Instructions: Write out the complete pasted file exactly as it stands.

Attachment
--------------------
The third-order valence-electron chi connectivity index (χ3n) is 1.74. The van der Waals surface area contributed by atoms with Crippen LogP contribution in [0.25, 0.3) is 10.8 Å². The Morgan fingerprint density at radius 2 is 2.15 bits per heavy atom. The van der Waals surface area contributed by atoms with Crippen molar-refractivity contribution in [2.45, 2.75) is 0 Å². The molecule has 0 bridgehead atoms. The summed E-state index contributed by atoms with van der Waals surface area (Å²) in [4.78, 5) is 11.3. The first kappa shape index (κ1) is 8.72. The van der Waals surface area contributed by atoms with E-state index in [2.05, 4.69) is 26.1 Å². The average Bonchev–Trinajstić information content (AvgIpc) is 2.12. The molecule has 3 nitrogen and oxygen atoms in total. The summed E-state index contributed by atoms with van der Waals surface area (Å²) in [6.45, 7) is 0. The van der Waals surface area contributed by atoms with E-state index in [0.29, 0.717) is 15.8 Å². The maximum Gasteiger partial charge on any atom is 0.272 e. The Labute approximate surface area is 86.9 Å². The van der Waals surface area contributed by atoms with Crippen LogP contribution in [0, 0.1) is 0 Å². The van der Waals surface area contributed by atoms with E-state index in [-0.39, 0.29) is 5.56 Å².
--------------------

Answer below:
The third-order valence-electron chi connectivity index (χ3n) is 1.74. The van der Waals surface area contributed by atoms with Crippen LogP contribution in [0.25, 0.3) is 10.8 Å². The Morgan fingerprint density at radius 2 is 2.15 bits per heavy atom. The van der Waals surface area contributed by atoms with Crippen molar-refractivity contribution in [2.45, 2.75) is 0 Å². The molecule has 0 bridgehead atoms. The summed E-state index contributed by atoms with van der Waals surface area (Å²) in [4.78, 5) is 11.3. The first kappa shape index (κ1) is 8.72. The van der Waals surface area contributed by atoms with E-state index in [2.05, 4.69) is 26.1 Å². The average Bonchev–Trinajstić information content (AvgIpc) is 2.12. The molecule has 3 nitrogen and oxygen atoms in total. The summed E-state index contributed by atoms with van der Waals surface area (Å²) in [6.45, 7) is 0. The van der Waals surface area contributed by atoms with E-state index in [0.29, 0.717) is 15.8 Å². The maximum Gasteiger partial charge on any atom is 0.272 e. The Labute approximate surface area is 86.9 Å². The van der Waals surface area contributed by atoms with Crippen LogP contribution in [0, 0.1) is 0 Å². The van der Waals surface area contributed by atoms with E-state index in [-0.39, 0.29) is 5.56 Å².